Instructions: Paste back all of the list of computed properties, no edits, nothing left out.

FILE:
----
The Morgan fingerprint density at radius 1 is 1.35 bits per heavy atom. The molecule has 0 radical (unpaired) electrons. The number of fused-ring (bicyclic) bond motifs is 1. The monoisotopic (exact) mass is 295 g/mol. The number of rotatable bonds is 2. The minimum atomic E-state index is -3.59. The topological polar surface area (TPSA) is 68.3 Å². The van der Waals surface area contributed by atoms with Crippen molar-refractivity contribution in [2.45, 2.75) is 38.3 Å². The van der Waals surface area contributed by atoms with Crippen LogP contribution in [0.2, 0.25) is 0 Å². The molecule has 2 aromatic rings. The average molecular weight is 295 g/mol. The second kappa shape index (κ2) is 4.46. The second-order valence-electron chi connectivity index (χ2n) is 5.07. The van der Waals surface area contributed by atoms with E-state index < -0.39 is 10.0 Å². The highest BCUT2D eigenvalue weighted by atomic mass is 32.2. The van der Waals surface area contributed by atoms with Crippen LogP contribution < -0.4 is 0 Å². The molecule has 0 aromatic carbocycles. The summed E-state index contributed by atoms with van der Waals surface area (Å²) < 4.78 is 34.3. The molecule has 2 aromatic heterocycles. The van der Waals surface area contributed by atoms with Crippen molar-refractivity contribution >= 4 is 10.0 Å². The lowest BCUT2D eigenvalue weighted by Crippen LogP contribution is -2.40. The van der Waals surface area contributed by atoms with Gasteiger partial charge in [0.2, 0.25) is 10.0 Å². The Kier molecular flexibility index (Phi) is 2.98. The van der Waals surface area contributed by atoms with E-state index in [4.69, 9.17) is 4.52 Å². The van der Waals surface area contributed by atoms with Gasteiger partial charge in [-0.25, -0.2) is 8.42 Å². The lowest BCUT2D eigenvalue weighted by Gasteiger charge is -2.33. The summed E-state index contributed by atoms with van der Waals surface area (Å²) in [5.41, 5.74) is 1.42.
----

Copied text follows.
The Morgan fingerprint density at radius 1 is 1.35 bits per heavy atom. The molecule has 0 radical (unpaired) electrons. The number of fused-ring (bicyclic) bond motifs is 1. The monoisotopic (exact) mass is 295 g/mol. The number of rotatable bonds is 2. The minimum atomic E-state index is -3.59. The topological polar surface area (TPSA) is 68.3 Å². The van der Waals surface area contributed by atoms with Crippen molar-refractivity contribution in [2.45, 2.75) is 38.3 Å². The van der Waals surface area contributed by atoms with Crippen LogP contribution in [0.2, 0.25) is 0 Å². The molecule has 2 aromatic rings. The average molecular weight is 295 g/mol. The second kappa shape index (κ2) is 4.46. The second-order valence-electron chi connectivity index (χ2n) is 5.07. The van der Waals surface area contributed by atoms with E-state index < -0.39 is 10.0 Å². The highest BCUT2D eigenvalue weighted by atomic mass is 32.2. The van der Waals surface area contributed by atoms with Crippen LogP contribution < -0.4 is 0 Å². The molecule has 0 aromatic carbocycles. The summed E-state index contributed by atoms with van der Waals surface area (Å²) < 4.78 is 34.3. The molecule has 2 aromatic heterocycles. The van der Waals surface area contributed by atoms with Crippen molar-refractivity contribution >= 4 is 10.0 Å². The lowest BCUT2D eigenvalue weighted by Crippen LogP contribution is -2.40. The van der Waals surface area contributed by atoms with Gasteiger partial charge in [0.2, 0.25) is 10.0 Å². The Kier molecular flexibility index (Phi) is 2.98. The van der Waals surface area contributed by atoms with E-state index in [4.69, 9.17) is 4.52 Å². The van der Waals surface area contributed by atoms with Gasteiger partial charge in [-0.25, -0.2) is 8.42 Å². The lowest BCUT2D eigenvalue weighted by Gasteiger charge is -2.33. The summed E-state index contributed by atoms with van der Waals surface area (Å²) in [5.41, 5.74) is 1.42.